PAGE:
Witnessing the raising of the Baha’i House of Worship in Samoa, I, along with many Iranian Baha’i immigrants and refugees suffering from the Iranian regime, saw that Baha’u’llah, as He had promised, had raised up Baha’is in the midmost heart of the ocean, in a region completely dissimilar to our native Iran which had rejected Him. There is a quote from the Baha’i Writings clearly indicating that: “Should they attempt to conceal its light on the continent, it will assuredly rear its head in the midmost heart of the ocean, and, raising its voice, proclaim: ‘I am the life-giver of the world’”.1
Baha’i Blog: This is a very personal book about your experiences as a “foreigner”, and so many can definitely relate to that; I’m sure there are things covered in the book and the lessons learned that are still relevant to people today.
Everything that I knew about America I had learned from movies. I thought America had streets where Gene Kelly danced and sang in the rain! It had Broadway-lined streets with brightly lit movie houses and theaters. In my mind, American women were Marilyn Monroe, being teased on the train by Tony Curtis. American men were Gregory Peck, wooing Audrey Hepburn. America was full of beautiful people in colorful, expensive clothing, smiling happily in large chrome-trimmed cars going down a coastal highway in the sun, endlessly in love, casting their worries to the wind.
From the moment I arrived in the United States, I had the feeling of being foreign. I was inside the country, but outside society. I had arrived with a few pairs of Ali Baba style pants, canvas underwear made by my mother, an unsightly large black coat, pistachios in my pockets, and hair gel because I feared not finding any in the new country. After long years of wondering in between the worlds, I found myself home only at Baha’i gatherings, where differences were seen as an asset and a contribution to others.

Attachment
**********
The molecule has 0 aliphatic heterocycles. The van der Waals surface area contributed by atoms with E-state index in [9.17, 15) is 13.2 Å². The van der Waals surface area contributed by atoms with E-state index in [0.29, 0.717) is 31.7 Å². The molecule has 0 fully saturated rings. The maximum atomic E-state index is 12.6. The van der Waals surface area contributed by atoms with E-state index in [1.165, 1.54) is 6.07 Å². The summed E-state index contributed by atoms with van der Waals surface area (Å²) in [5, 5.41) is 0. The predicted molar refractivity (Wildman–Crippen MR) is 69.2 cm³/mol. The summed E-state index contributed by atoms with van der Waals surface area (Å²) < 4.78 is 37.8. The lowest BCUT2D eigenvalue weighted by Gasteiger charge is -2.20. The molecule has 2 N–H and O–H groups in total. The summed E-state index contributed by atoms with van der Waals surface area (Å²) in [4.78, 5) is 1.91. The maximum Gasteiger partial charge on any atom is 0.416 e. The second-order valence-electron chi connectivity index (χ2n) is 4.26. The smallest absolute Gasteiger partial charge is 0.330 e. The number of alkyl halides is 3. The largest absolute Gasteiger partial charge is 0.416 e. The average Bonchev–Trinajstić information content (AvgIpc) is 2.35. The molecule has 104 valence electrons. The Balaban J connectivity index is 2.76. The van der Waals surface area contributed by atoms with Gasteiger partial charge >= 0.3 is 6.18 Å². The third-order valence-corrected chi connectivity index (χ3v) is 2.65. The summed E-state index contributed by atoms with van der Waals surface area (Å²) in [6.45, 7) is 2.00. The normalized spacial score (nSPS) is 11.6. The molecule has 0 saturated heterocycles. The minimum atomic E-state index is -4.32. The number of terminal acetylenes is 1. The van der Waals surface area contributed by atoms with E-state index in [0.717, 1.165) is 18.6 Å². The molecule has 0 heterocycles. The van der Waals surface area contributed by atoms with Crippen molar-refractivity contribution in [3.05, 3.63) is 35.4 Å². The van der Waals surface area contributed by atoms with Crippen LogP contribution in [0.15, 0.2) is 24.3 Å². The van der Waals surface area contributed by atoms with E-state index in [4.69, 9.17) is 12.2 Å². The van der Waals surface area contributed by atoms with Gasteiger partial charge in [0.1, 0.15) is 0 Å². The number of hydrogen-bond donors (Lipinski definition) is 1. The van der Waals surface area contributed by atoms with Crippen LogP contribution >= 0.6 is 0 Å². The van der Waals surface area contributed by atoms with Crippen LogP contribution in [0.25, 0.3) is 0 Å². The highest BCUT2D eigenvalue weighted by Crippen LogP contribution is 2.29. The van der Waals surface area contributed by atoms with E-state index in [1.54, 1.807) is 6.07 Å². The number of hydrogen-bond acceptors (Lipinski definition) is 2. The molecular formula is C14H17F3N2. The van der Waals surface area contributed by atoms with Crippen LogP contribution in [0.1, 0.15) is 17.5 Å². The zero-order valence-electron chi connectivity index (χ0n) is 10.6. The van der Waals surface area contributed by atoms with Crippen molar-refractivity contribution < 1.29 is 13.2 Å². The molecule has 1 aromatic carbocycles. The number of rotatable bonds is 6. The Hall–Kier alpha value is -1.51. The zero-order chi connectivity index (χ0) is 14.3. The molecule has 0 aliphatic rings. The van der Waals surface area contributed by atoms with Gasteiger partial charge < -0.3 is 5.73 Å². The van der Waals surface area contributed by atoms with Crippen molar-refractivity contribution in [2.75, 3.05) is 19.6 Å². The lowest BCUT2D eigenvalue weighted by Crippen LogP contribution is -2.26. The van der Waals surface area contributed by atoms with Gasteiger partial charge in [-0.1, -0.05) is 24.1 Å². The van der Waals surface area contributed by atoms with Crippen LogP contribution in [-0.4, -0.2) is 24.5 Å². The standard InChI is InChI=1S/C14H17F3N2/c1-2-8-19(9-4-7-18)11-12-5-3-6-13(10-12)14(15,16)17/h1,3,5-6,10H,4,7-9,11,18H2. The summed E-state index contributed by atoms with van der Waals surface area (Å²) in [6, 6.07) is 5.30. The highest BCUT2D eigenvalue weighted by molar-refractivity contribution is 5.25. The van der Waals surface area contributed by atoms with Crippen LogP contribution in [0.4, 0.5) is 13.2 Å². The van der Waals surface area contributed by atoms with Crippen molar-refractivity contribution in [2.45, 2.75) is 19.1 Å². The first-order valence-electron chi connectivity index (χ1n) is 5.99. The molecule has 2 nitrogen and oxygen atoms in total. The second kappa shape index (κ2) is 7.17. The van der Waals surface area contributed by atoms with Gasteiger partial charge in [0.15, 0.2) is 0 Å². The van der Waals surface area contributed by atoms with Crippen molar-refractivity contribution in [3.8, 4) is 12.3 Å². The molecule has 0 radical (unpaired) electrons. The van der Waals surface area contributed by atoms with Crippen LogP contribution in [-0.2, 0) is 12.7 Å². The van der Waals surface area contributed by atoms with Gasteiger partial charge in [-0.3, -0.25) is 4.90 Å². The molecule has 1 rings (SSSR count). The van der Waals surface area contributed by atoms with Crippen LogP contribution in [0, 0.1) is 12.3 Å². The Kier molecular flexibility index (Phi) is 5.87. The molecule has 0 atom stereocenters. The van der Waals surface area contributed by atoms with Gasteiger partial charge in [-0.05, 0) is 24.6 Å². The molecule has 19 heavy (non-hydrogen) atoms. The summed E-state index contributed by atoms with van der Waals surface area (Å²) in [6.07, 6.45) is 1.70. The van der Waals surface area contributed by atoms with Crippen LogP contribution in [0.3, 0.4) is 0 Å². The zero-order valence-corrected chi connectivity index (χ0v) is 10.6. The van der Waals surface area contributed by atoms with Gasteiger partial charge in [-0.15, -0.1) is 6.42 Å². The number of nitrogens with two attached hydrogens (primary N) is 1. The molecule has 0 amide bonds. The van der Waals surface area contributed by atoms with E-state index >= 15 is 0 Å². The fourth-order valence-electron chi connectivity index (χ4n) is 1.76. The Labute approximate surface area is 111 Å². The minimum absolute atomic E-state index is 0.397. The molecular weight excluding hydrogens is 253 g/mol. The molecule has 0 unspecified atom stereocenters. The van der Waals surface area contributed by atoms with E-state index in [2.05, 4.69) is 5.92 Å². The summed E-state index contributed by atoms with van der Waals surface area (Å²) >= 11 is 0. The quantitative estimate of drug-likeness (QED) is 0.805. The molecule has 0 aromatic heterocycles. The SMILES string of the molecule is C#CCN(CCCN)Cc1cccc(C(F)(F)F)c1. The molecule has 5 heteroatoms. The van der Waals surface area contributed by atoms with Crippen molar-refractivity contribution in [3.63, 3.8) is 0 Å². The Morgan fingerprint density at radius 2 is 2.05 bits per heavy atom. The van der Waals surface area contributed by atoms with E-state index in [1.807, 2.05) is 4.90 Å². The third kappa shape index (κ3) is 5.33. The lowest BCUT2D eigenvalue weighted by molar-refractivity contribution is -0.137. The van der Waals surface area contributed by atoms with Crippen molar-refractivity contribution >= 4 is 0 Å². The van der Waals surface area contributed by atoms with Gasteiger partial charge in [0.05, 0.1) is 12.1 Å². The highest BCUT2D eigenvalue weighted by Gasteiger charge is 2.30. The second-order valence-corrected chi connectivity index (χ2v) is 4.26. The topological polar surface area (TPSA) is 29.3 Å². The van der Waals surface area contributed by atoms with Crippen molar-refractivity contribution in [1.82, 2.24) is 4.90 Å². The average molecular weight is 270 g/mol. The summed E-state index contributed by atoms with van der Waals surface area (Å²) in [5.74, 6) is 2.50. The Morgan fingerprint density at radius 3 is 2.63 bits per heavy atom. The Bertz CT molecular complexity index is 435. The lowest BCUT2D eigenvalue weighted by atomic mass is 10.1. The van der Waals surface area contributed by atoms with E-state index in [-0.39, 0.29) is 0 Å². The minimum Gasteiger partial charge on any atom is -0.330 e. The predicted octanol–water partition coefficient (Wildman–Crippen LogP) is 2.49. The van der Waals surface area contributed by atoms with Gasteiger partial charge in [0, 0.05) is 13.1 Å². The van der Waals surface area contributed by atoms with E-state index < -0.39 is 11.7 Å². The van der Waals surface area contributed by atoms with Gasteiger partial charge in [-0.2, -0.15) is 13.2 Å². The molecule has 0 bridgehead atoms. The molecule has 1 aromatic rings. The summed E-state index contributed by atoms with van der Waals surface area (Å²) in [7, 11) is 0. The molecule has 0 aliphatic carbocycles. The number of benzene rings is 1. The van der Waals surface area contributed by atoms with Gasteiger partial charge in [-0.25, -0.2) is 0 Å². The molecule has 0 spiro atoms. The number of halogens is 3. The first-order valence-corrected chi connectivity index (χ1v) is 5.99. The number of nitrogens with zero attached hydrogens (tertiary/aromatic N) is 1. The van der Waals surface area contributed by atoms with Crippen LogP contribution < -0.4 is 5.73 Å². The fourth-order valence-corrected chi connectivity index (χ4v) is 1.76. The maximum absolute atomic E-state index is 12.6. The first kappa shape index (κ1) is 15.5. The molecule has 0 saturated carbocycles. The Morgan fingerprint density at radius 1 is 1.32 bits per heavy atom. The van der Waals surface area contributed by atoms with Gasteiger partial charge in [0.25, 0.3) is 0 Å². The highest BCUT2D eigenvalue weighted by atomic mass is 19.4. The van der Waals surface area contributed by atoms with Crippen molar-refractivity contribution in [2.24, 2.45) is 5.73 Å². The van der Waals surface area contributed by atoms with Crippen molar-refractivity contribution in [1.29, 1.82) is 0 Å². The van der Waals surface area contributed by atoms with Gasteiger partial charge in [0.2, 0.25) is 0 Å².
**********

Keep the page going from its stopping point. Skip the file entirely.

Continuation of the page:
Baha’i Blog: Is there anything else you’d like to share?
Over the course of my life, like many Baha’is in Iran, the Baha’i Faith has sustained my soul, the United States of America has given me the opportunity to realize my professional potential, and the prayers of generations of my family has protected me. The moving stories of my personal spiritual journey described in the book are gently weaved with the larger historic fabric of the Baha’i emigrants seeking, finding and building Baha’i communities around the world.
Do you remember the quote from a letter by the Universal House of Justice about the suffering of the Iranian Baha’is? It says: “Every drop of blood shed by the valiant martyrs, every sigh heaved by the silent victims of oppression, every supplication for divine assistance offered by the faithful, has released, and will continue mysteriously to release, forces over which no antagonist of the Faith has any control, and which, as marshalled by an All-Watchful Providence, have served to noise abroad the name and fame of the Faith to the masses of humanity in all continents….”2
Baha’i Blog: Thank you so much, Hussein, and congratulations on another wonderful book!
You can purchase a copy of ‘Foreigner’ from your local Baha’i Bookstore, or here on Amazon.
Read Baha’i Blog’s interviews with Hussein Ahdieh about his other books using the following links: